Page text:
On the day I posted a story about the secret war on Social Security and Medicare a couple of weeks ago, 12 Democratic senators and one Independent signed a letter to Senate Leader Harry Reid asking that he support one of the several bills in Congress that would set up a commission “to deal with our nation's long-term fiscal imbalances.”
That sounds like a responsible thing to do, don't you think? Except that this “entitlement commission,” which some are trying to rename “deficit commission” to sound better, hands over just about all jurisdiction for Social Security and Medicare to an outside commission. That commission could submit recommendations to Congress which would have no opportunity for debate or amendments and would be allowed only an up or down vote.
The people who are calling this a back door effort to gut Social Security are exactly right. As I explained in the earlier post, one of the speakers at a Senate Finance Committee hearing on the commission proposal from Senators Kent Conrad and Judd Gregg was the head of the Peter G. Peterson Foundation, David M. Walker. Peterson, who funded his foundation with $1 billion of his personal fortune, has spent decades lobbying to kill Social Security.
Dean Baker, co-director of the Center for Economic and Policy Research put it more strongly yesterday:
“There is a determined clique, led by Wall Street investment banker Peter Peterson, that has been trying to cut Social Security and Medicare benefits for at least the last two decades...
“It is especially outrageous that the Peterson crew would be leading this crusade to cut Social Security and Medicare. In part, because they were running around yelling about deficits projected for 2050, those of us who were trying to warn about the $8 trillion housing bubble could not get attention.
“The Peterson's crew imaginary horror story helped to conceal the real disaster that was about to blow up the economy. Now this gang has the nerve to use the deficits created in part by their own incompetence as a reason to push their agenda for cutting Social Security and Medicare.”
Contrary to the Peterson Chicken Little scenario and President Bush's falsehood, when he was trying to sell the nation on Social Security privatization, Social Security is not “broke,” as Bush put it, and is not going broke.
In a telephone conversation last week, Sandy Wise, senior policy analyst at the National Committee to Preserve Social Security and Medicare (NCPSSM), told me that according to the 2008 Social Security Trustees' Report,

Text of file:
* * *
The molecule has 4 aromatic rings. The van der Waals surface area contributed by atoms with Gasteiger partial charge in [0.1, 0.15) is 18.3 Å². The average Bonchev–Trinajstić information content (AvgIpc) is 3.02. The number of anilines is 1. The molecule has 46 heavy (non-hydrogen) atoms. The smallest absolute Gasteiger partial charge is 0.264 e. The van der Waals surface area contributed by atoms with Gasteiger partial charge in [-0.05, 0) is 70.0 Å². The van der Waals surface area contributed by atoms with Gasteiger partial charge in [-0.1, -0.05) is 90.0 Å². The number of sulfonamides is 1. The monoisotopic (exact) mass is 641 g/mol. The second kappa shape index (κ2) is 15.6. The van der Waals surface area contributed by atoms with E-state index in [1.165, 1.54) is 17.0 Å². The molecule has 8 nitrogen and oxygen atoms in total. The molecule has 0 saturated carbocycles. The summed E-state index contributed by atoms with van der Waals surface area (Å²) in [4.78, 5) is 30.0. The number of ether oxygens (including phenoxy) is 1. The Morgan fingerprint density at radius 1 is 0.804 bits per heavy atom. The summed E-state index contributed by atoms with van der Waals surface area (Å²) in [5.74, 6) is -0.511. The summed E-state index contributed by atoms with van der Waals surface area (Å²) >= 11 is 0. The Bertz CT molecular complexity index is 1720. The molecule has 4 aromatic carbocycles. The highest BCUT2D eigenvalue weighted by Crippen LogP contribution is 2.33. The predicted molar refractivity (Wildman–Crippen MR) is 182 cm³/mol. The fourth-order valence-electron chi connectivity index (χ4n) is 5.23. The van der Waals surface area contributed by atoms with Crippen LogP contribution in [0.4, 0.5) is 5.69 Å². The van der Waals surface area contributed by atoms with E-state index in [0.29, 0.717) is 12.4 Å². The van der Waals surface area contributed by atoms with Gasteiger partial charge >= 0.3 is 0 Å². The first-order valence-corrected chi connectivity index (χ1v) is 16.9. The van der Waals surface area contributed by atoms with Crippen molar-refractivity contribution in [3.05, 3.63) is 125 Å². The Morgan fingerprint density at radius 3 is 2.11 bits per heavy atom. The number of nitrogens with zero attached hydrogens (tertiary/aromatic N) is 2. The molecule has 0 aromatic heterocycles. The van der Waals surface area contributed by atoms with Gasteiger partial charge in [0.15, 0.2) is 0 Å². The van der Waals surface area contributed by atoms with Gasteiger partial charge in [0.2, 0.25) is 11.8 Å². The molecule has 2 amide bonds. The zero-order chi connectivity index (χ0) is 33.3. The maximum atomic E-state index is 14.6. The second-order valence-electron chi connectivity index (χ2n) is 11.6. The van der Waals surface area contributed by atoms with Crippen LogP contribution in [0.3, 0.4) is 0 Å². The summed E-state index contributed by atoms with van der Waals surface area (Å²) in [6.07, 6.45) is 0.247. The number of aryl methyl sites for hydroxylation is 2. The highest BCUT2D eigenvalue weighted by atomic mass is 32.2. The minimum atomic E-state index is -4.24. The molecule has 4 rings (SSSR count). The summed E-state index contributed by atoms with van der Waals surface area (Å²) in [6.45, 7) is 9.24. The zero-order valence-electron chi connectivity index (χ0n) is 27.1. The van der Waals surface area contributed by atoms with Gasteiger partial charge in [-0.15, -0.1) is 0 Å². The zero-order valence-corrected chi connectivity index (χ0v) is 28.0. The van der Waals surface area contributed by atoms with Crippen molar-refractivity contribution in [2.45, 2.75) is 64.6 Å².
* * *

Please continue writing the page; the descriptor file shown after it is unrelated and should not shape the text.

“...the funding gap is just over one-half of one percent of GDP (Gross Domestic Product) or about what it would cost to make President Bush’s tax cuts for the top one percent of taxpayers permanent."
And in fact, according to the same report, extending all those tax cuts (not just the top one percent) would cost 1.95 percent of GDP – three-and-a-half times the Social Security shortfall. Obviously, there is an easy fix for Social Security right under our noses.
On Monday, Talking Points Memo reported that moderate and conservative Democrats are so determined to get an the entitlement commission that if Congress does not pass legislation for it, they will refuse to vote for the must-pass debt ceiling legislation which, if it is defeated, “would trigger a default, and, perhaps, economic calamity.”
Personally, I don't believe those Democrats would put their futures on the line in such a drastic manner, but the threat of the commission doesn't go away whether they do or don't, and no one knows where the White House stands on the commission issue.
As to the Senate, on Monday an aide in Leader Harry Reid's office told me only this: "Senator Reid has been actively talking with many of his colleagues and administration officials about this type of proposal. Those conversations are ongoing."
Josh Marshall at TPM points out that if you think getting the budget under control is important at this point in time (and that is highly debatable), there are only two ways to do it: raising taxes or cutting social programs like Social Security and Medicare – and the latter is what will happen if the entitlement commission comes into being.
Aside from Dean Baker and Talking Points Memo, as far as I can tell, the pressure to pass legislation creating the entitlement commission is being ignored by mainstream media. That leaves you and me to stay on top of this, and you should let your congressional representatives know you are watching them on this issue. There are many places online to make it easy to contact them; this is one of them.
Here are the names of the 13 senators who signed the letter to Leader Harry Reid in support of commission legislation:
Evan Bayh (Indiana)
Mark Begich (Alaska)
Michael Bennet (Colorado)
Kent Conrad (North Dakota)
Diane Feinstein (California)
Kay Hagen (North Carolina)
Amy Klobuchar (Minnesota)
Joseph Lieberman (Connecticut)
Claire McCaskill (Missouri)
Bill Nelson (Florida)
Arlen Specter (Pennyslvania)
Mark Udall (Colorado)
Mark Warner (Virginia)
As Sandy Wise wisely pointed out to me, “We shouldn't cut Social Security because we bailed out Wall Street.”
At The Elder Storytelling Place today, Johna Ferguson: A Full Circle